Hey guys, I'm back for another round this week and eager to share a little about my first novel series! Namely, I want to address some recent questions that have arisen about how I developed characters, cities, and even the world of Myrrosil. Contrary to popular opinion, authors often have very specific reasons for naming and developing people and places in their tales. I, for one, have gone to great lengths to place meaning and depth behind all that I have created in Myrrosil. SPOILER ALERT! There will be a few references in this blog that may reveal parts of the tale that you aren't ready for yet! So if you haven't finished the first novel in the series, Dawn's Touch, I would advise that you postpone this one for now and get your copy of The Myrrosil Chronicles: Dawn's Touch today!
How about we begin with the BIG one: Why call the world 'Myrrosil'? A few have asked whether the world simply came from imagination or if I had purposefully used the term. Well, the answer is a little of both, I suppose. Although the term seemed 'right' and it fit as a strange name for a strange new world, there was a little more thought behind it than simply that. The best way to explain it is to delve into the fascinating subject of Etymology (The study of the origins of words)! Yea... maybe it's not that exciting, but it certainly helped me in my journey.
So, let's begin by breaking down the word 'Myrrosil'. The prefix 'Myr' dates back to a powerful and poetic tale of Greek Mythology: The Iliad. For those of you unfamiliar with the story, there were a lot of weird names fighting each other during the Trojan War. I mostly forget all of that. But there was one group of legendary people that were formed during the tale called the Myrmidons. We can skip all the rest, because this was the sole source of inspiration. This army of beings was loyal to a fault. They blindly obeyed orders and were considered mindless drones as history progressed and people read back on the Iliad. Their origins and the name 'Myrmidon' was derived from a colony of ants, particularly worker ants, hence the prefix 'Myr' as per the Greek name for ants, 'Myrmex'. You following me? Good! So when I began creating this realm, I had one goal in mind for the people and for Cyrus: I wanted it to be abundantly clear that fate (A.K.A. God) was calling the shots. From the early era of The Schism War (The history of Myrrosil recounted in the earlier chapters of Dawn's Touch) to the very moment when Cyrus lands in the strange world himself, there is a force beyond knowing, beyond seeing, that pulls the strings of life and to which all things obey. Like worker ants in a colony, the people of Myrrosil are confined to the sovereign desires of something greater than themselves. The tides of destiny tug on and wash over every person in the realm, ultimately leading them to the moment where Cyrus enters the picture... I must pause in going further though friends, as not to give away too much in the remainder of the story!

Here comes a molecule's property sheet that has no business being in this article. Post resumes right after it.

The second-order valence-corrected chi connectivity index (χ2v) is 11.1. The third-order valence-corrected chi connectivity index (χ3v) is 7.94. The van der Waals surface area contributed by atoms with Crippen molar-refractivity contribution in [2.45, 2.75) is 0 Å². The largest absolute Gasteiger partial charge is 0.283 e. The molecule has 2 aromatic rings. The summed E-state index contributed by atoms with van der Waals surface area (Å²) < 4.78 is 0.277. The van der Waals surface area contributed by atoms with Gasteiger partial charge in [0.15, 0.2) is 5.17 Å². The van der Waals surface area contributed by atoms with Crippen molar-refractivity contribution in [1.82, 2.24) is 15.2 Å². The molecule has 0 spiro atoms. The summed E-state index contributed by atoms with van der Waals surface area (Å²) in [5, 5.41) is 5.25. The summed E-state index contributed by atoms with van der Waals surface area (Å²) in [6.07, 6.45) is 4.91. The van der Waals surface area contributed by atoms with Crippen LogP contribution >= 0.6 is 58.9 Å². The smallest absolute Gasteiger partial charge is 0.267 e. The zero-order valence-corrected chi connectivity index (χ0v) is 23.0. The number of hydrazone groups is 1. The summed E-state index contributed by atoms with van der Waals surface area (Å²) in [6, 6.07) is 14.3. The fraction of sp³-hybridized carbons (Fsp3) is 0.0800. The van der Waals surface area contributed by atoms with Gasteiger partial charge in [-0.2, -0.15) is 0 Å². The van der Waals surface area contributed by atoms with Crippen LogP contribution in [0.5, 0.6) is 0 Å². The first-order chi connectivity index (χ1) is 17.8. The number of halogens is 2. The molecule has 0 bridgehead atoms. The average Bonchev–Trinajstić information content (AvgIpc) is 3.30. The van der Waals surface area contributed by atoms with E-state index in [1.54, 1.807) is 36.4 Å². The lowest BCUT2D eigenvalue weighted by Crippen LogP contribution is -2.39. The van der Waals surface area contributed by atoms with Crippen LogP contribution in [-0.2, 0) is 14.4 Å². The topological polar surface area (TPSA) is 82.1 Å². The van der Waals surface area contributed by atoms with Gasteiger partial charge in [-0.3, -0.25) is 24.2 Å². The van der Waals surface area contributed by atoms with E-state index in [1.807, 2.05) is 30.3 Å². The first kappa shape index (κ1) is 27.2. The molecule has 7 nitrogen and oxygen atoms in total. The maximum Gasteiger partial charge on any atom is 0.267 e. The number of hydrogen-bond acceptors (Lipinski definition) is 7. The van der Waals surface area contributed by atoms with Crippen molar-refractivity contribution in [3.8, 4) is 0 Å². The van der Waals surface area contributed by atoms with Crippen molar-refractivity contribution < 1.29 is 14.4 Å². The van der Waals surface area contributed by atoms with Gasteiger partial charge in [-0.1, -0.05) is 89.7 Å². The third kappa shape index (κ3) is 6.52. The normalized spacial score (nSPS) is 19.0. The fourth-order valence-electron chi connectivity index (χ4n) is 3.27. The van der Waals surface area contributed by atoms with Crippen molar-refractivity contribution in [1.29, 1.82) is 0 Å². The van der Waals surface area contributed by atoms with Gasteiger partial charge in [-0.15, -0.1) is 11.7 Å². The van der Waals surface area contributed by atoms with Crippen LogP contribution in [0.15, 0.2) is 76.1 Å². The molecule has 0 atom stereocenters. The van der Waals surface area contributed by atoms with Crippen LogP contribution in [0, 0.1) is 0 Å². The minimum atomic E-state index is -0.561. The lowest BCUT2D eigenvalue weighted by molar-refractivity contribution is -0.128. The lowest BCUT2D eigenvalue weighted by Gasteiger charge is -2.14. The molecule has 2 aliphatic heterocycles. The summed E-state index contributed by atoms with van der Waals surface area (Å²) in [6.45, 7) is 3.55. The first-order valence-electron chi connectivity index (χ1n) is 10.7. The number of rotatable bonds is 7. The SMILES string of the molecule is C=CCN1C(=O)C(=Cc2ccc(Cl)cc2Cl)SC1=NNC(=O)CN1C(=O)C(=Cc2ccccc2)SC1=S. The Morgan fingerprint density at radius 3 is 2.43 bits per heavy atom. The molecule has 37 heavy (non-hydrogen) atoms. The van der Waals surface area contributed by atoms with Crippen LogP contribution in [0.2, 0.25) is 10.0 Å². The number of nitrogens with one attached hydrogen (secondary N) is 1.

But let's not miss the wider implications of what we are talking about here. The idea that something bigger than us is pulling the strings in our lives is unsettling to say the least! And this is precisely what I am painting an image of in The Myrrosil Chronicles. I can't speak for everyone, but I know that such a prospect can be difficult to wrestle with and often is frightening beyond reason. It raises the all-too-familiar question of Free Will vs. Predestination. I'm sure that you have heard of, and likely have a stance on, this conversation.